Australia's limitations confirmed
Jonty Rhodes once said of Shane Warne's flipper that while the bowler's thumb position meant he could often tell it was coming, he still found the ball extremely difficult to play. Australia could not possibly have been better prepared for their tilt at the World Twenty20 in Sri Lanka, but for all the planning and forethought that went into it, their campaign still fell to pieces with alarming haste.
Pakistan dusted off a month-old blue print for beating George Bailey's side in their last Super Eights match, and West Indies improved upon it with startling effectiveness in the semi-final. All through a strong run to that point, Australia had never quite overturned the widely held view that their batting was suspect beyond the top three of Shane Watson, David Warner and Michael Hussey.
Watson and Warner had given their side the veneer of invincibility during the earlier matches, pummelling a series of opposition attacks when presented with middling targets. But as the Premadasa Stadium pitches grew tired and opponents adapted to Australia's tactics, the early sheen gave way to a greater number of errors and a creeping fatigue - mental as much as physical.
This was surprising, for no Australian T20 team has been so comprehensively drilled for a particular task. From the moment the national selector John Inverarity named Bailey as the new T20 captain in January, and also included the ageing wrist spinner Brad Hogg, it was clear the team's objective was no longer developmental or promotional in nature. Here was a team chosen to win the World T20 trophy, nothing more and nothing less.
In contrast to previous squads, Bailey's was given plenty of time to work together, playing series against India, West Indies and Pakistan while also spending time in camp. Inverarity had charged the team's leaders "to drive a focused, disciplined and fiercely determined culture in this team". Culture has become a key word in Australian cricket, and consistent team selections were geared towards creating the most united group possible for Sri Lanka. There was extra scouting work done too, as the coach Mickey Arthur stayed home from part of the preceding tour of the UAE to plan for Sri Lanka.
Initially it worked, as Ireland, West Indies, India and South Africa were swatted away with impressive might. Arthur's pre-tournament conclusion that the Premadasa pitches would start with some life proved well founded. Rested from the UAE series, Watson was at the centre of it all, claiming four Man-of-the-Match awards in succession. Xavier Doherty came in for Dan Christian against South Africa and immediately had an impact, burgling three wickets while keeping the runs down.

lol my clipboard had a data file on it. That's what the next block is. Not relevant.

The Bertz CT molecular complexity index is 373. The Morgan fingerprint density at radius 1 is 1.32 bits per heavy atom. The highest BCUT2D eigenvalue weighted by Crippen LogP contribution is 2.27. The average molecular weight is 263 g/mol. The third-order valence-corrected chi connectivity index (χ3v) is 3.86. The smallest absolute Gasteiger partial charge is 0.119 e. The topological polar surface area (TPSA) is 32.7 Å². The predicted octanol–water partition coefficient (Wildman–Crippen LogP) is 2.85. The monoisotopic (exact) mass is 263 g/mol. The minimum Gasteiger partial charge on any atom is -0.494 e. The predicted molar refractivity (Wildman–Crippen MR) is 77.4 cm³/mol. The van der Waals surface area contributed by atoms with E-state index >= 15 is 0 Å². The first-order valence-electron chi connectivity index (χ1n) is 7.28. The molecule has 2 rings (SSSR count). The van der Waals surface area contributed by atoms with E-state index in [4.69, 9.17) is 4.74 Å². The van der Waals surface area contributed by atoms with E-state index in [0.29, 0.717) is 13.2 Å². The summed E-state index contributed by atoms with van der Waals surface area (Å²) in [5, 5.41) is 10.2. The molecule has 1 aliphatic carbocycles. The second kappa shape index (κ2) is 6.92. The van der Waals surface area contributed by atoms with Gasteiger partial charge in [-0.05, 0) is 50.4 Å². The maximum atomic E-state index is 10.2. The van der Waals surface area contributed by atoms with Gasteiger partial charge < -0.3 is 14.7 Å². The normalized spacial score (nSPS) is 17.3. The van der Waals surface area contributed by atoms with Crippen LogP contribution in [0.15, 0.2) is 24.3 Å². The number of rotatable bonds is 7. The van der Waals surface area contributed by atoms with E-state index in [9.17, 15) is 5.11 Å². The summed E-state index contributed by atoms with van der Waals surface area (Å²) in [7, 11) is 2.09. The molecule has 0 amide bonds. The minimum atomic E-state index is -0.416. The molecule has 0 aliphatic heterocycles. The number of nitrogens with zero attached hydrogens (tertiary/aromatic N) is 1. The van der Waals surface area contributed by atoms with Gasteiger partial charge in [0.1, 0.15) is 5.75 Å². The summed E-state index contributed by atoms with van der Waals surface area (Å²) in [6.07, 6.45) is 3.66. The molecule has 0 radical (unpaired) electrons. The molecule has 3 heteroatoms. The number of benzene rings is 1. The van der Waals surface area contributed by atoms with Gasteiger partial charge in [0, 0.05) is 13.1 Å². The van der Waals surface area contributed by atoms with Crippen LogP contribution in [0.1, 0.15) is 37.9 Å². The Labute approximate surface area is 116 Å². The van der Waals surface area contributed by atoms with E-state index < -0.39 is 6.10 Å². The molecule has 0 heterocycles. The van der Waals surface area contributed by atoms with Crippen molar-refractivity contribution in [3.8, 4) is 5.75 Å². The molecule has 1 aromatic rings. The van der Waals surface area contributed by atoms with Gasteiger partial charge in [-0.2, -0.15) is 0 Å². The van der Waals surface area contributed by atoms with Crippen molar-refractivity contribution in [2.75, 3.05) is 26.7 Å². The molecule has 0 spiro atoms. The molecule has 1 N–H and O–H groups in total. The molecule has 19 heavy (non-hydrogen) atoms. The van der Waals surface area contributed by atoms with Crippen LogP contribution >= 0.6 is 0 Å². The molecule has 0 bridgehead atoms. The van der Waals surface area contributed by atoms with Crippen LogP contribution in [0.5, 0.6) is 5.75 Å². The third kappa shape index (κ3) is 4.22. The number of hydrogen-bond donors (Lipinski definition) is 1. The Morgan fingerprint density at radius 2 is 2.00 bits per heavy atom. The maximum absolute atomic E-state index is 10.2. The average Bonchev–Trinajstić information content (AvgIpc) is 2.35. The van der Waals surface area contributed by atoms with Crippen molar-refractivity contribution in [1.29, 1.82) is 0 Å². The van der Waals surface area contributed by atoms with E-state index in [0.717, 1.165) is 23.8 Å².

Yet the margins of these victories may ultimately have hurt Australia as much as they helped. A powerful top order flourished but did no more than required if the tournament was to be won. The less credentialled batsmen beneath had little to do, and little chance to prove to themselves that they were up to the task if a match became tight. The bowlers did well, Mitchell Starc especially, but invariably held the momentum after early wickets fell. When Pakistan and the West Indies both formed partnerships there did not seem an Australian bowler capable of twisting the match with a double break.
So when the contests came, there was a flatness to the way Australia performed at the pointy end, a certain sharpness missing. This was best illustrated in the field, where a previously zippy unit moved sluggishly in the final two games, perhaps lacking Christian's vim. There was a costly dropped catch by Glenn Maxwell from the edge of Nasir Jamshed against Pakistan, and a handful of other misfields. Against West Indies, the fielders watched 14 sixes sail over their heads, but the brothers Hussey also allowed a pair of shots burst through their fingers to the boundary.
As Bailey, Arthur or Inverarity must have known, such lapses could not be afforded by a team lacking the depth of talent available to some other sides. Beyond Watson, Warner, Hussey and Starc, few of Australia's other players would have commanded places in the T20 teams named by the opposing nations. Maxwell's selection for the tournament was a bold gamble, showing confidence in a young allrounder with enormous belief in his own ability. But "the big show", as teammates dubbed Maxwell, was ultimately a sideshow, playing a poor game against Pakistan to lose his place for the semi.
It may have been a failure of nerve if anything to recall David Hussey in Maxwell's place. Possessing a rich domestic T20 record and a vast array of experience, he was left out until the last possible moment, as Bailey and Arthur judged Dan Christian, Cameron White and Maxwell to be better options. At times Bailey in particular was annoyed by the level of interest in Hussey's absence from the XI. Finally he was called on for the semi-final, and as it turned out he was ineffectual, expensive with the ball and bouncer-shy with the bat.
Bailey led the side neatly enough, and showed flashes of batting that indicated his place was more deserved than some thought. But he felt the strain of leading his country in his first year as an international cricketer, his trademark smile becoming wryer with each match. He also placed too much faith in his longtime Tasmania teammate and friend Doherty against West Indies, handing him a final over that felt predestined to end in carnage against Chris Gayle and Kieron Pollard.
Ultimately, the failure of Australia's quest reflected the limitations of their players. The nation's pace bowling resources are strong, but there is a thinness to the batting and spin bowling that needs somehow to be rectified. Otherwise all the planning in the world will not prevent Australia from puzzling at future ICC events, as Rhodes once did, about how familiarity does not guarantee success.
Daniel Brettig is an assistant editor at ESPNcricinfo. He tweets here